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Varied as the land, different valley regions of Himachal have held onto age-old traditions in dress, music, dance styles, architecture, agricultural practices but it is the tantalising palate with a variety of cuisines on offer that can take grip of a traveller to come back looking for more.
Drawn from the farms and pastures the land grows, many dishes make liberal use of the produce, herbs, nuts, fruits, milk and milk products. In many belts, non-vegetarian food is the norm and most meals are centered around meat, cereals and lentils. Leafy vegetables are only a recent induction into the Himachali palate.
Community feasts prepared for ‘Dhams’ by hereditary clans of Boti chefs is where the traditional flavours are at their best. A Mandi Dham is much different from a Chamba, Kangra, Bilaspur, Shimla, Sirmaur or Kullu Dham. Each region or valley has its own set of favourite dishes, cooked in a distinctly different style which makes these feasts very popular at food festivals or when partaking in one during a visit to any of these regions.
A typical Kangra Dham would open with rice and green lentils (moong daal), followed by Madra (kidney beans or white grams cooked in yoghurt). The next dish usually served is dark lentils (mash ki daal) which has a rich creamy consistency after being cooked on low heat for hours. The meal is tapered with Khatta made of Gur (brown sugar) and tamarind and for a dessert there is Mitthee – sweetened rice, richly garnished with raisins and dry fruits.
In the highlands of Lahaul, Spiti and Kinnaur, food has marked Tibetan influences with most dishes made out of coarse grains of buckwheat, millet and barley that are locally grown. Thupa, a popular dish, has meat chunks, vegetables and noodles dipped in a fiery curry. Butter tea (Salty tea), known as Thang in Kinnaur/Spiti is made by vigorous churning of butter, salt and special tea leaves. For the long cold winter months this a very energising beverage.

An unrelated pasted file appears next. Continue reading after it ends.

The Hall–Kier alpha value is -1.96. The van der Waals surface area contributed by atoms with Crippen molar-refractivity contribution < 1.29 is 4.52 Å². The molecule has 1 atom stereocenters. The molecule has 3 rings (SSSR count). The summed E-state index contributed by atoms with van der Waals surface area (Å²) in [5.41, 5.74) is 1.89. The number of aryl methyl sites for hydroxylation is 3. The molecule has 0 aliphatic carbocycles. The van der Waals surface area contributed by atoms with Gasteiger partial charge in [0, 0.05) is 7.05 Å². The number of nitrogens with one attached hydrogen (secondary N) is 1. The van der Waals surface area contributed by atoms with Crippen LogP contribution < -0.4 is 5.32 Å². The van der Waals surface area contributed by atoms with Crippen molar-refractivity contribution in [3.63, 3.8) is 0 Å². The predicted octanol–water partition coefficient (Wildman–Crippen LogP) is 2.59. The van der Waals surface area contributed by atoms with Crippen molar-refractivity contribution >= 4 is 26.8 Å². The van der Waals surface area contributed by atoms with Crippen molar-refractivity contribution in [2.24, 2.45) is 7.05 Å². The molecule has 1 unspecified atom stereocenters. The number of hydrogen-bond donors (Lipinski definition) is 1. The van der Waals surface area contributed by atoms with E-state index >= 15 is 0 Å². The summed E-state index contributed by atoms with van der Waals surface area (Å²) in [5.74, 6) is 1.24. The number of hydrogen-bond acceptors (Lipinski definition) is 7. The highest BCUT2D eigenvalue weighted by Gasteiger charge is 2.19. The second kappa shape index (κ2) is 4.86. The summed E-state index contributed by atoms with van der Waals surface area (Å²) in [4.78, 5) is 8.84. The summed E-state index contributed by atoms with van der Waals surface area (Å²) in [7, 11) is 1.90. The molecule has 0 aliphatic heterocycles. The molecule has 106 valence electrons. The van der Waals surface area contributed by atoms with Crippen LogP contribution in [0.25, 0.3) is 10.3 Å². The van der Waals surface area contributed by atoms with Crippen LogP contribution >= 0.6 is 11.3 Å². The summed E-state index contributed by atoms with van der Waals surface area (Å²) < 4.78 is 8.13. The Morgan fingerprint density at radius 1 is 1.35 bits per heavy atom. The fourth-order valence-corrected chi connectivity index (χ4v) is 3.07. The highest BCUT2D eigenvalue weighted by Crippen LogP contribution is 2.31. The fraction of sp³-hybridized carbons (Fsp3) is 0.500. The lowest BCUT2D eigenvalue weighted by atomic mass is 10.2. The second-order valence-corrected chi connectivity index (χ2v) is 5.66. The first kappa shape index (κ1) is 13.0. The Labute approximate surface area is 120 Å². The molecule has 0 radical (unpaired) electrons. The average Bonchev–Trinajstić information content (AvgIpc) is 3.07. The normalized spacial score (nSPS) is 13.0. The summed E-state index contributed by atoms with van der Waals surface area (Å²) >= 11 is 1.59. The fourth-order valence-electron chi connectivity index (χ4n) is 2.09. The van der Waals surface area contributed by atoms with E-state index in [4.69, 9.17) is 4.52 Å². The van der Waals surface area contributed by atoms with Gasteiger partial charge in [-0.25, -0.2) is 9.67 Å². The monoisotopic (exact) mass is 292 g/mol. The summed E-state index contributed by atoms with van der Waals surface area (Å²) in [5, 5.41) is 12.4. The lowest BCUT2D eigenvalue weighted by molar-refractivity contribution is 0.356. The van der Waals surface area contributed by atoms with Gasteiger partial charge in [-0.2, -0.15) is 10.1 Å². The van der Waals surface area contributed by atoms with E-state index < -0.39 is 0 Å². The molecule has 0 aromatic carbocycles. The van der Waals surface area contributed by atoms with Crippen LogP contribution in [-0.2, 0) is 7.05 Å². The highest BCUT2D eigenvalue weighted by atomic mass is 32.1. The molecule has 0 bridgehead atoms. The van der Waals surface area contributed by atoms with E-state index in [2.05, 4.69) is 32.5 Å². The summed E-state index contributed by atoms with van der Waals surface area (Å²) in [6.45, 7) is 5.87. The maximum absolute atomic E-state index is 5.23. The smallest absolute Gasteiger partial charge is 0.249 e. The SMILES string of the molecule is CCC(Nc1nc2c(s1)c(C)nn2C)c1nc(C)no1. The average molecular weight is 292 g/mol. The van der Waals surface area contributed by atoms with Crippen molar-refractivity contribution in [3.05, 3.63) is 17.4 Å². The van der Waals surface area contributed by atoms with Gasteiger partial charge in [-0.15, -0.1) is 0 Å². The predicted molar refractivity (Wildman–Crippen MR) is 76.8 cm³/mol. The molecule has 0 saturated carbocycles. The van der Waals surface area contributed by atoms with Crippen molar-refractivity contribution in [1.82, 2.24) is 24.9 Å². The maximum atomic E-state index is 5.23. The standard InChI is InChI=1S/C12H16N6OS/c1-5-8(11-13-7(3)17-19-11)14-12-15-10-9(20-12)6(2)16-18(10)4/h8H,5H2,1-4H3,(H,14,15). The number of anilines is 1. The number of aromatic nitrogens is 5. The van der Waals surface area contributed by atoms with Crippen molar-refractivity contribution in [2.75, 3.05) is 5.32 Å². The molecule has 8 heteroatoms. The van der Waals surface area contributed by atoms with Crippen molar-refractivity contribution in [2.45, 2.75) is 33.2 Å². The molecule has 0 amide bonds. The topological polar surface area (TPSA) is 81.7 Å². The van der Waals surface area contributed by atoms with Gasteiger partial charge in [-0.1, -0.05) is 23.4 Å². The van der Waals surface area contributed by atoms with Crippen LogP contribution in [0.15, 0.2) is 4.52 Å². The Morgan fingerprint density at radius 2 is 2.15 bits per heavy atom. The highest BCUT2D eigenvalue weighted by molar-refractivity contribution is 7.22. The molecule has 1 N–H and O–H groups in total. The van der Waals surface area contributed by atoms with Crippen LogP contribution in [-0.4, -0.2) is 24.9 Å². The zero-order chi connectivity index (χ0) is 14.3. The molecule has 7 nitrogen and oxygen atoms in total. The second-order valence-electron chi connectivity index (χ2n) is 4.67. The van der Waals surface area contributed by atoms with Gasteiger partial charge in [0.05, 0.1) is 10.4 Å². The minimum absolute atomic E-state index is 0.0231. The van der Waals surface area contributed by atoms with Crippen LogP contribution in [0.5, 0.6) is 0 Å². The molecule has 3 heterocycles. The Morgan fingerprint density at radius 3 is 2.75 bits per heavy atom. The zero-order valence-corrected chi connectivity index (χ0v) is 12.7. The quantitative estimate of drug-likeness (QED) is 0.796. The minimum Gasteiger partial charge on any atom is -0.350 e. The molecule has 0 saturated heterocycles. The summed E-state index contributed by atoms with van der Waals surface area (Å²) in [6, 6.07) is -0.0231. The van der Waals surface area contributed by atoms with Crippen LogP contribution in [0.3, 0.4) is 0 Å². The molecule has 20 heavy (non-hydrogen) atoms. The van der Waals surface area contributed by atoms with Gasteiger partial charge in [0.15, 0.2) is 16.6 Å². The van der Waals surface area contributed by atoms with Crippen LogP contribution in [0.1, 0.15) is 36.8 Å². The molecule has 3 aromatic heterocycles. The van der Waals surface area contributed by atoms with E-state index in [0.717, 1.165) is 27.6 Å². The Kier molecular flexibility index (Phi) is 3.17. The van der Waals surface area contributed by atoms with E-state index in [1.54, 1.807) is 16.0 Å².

The Momo, a Tibetan dish, is a very popular street food readily available in Shimla, Manali, Dharamshala, Dalhousie and other places. Cooked vegetables or minced meat with seasoning and spices is wrapped in wheat flour dough. After steaming them, Momo’s are ready to be served. With spicy chutney, this dish is a hot selling snack food.
Siddu, a steamed stuffed burger made of wheat flour base, to which yeast is added and eaten with ghee or butter is one of the most popular dishes of Himachal. Opium seed or walnut paste stuffing turns this ordinary looking bun into such a tasty bread that even after a fill, one is left longing for more. Served as a stand alone bread or savoured with daal or mutton, the salty or sweet filling Siddu has found its way into many native restaurants menus.
A non-vegetarian would be left smacking his fingers when served with Khamod Meat, a Chamba speciality of mutton cooked in ghee with curd, spices and garnished with cashew nuts, dry dates and raisins. A fresh catch of trout fish, roasted, steam cooked or cooked in a curry is a delicacy in Barot, Sangla, Pabbar and Kullu-Manali valleys.
Other locally popular dishes include Khatta Karai meat of Kangra, and parts of Mandi and Sepu Vadi of Mandi, Patande of Sirmaur, Babru and Nasastha of Shimla.
Travelling through the mountain land and soaking up the great views is complemented by the special tastes that one picks up along the route when partaking in the lifestyle and eating habits of the natives. Having a history of living in isolated communities under very harsh geographical constraints, the simple people of Himachal down the centuries gathered some of the rarest herbs and spices to create some magic with the cuisine that they experimented with and have left behind as inheritance to indulge in.